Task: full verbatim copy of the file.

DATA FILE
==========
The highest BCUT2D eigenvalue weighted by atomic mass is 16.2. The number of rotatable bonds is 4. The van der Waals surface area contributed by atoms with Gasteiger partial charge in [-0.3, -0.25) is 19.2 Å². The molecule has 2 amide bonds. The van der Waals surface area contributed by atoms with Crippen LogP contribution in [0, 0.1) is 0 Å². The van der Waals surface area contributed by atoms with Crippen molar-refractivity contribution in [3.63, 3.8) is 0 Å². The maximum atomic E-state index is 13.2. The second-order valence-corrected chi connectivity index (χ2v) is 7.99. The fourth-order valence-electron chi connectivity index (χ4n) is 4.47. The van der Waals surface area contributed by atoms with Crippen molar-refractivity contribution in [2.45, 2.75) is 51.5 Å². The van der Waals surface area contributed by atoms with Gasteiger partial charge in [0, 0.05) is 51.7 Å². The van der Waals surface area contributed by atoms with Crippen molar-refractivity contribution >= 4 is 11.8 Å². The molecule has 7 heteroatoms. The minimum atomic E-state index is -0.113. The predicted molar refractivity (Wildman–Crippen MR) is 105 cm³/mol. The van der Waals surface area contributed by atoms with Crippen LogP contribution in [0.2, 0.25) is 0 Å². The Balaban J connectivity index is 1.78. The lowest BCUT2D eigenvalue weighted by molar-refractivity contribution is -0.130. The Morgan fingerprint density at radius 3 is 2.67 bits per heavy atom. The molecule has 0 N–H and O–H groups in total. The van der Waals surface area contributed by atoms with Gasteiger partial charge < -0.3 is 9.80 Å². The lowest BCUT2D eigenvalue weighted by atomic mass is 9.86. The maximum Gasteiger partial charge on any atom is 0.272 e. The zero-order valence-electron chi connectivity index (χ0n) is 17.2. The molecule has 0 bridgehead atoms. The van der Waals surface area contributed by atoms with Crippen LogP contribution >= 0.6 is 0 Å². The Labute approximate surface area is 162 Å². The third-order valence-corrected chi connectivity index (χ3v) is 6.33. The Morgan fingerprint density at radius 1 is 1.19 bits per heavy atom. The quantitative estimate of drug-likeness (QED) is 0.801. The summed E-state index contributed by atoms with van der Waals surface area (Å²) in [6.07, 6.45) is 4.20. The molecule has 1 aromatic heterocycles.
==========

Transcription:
The highest BCUT2D eigenvalue weighted by atomic mass is 16.2. The number of rotatable bonds is 4. The van der Waals surface area contributed by atoms with Gasteiger partial charge in [-0.3, -0.25) is 19.2 Å². The molecule has 2 amide bonds. The van der Waals surface area contributed by atoms with Crippen LogP contribution in [0, 0.1) is 0 Å². The van der Waals surface area contributed by atoms with Crippen molar-refractivity contribution in [3.63, 3.8) is 0 Å². The maximum atomic E-state index is 13.2. The second-order valence-corrected chi connectivity index (χ2v) is 7.99. The fourth-order valence-electron chi connectivity index (χ4n) is 4.47. The van der Waals surface area contributed by atoms with Crippen molar-refractivity contribution in [2.45, 2.75) is 51.5 Å². The van der Waals surface area contributed by atoms with Gasteiger partial charge in [0, 0.05) is 51.7 Å². The van der Waals surface area contributed by atoms with Crippen molar-refractivity contribution >= 4 is 11.8 Å². The molecule has 7 heteroatoms. The minimum atomic E-state index is -0.113. The predicted molar refractivity (Wildman–Crippen MR) is 105 cm³/mol. The van der Waals surface area contributed by atoms with Crippen LogP contribution in [0.2, 0.25) is 0 Å². The Balaban J connectivity index is 1.78. The lowest BCUT2D eigenvalue weighted by molar-refractivity contribution is -0.130. The Morgan fingerprint density at radius 3 is 2.67 bits per heavy atom. The molecule has 0 N–H and O–H groups in total. The van der Waals surface area contributed by atoms with Gasteiger partial charge < -0.3 is 9.80 Å². The lowest BCUT2D eigenvalue weighted by atomic mass is 9.86. The maximum Gasteiger partial charge on any atom is 0.272 e. The zero-order valence-electron chi connectivity index (χ0n) is 17.2. The molecule has 0 bridgehead atoms. The van der Waals surface area contributed by atoms with Crippen LogP contribution >= 0.6 is 0 Å². The Labute approximate surface area is 162 Å². The third-order valence-corrected chi connectivity index (χ3v) is 6.33. The Morgan fingerprint density at radius 1 is 1.19 bits per heavy atom. The quantitative estimate of drug-likeness (QED) is 0.801. The summed E-state index contributed by atoms with van der Waals surface area (Å²) in [6.07, 6.45) is 4.20. The molecule has 1 aromatic heterocycles.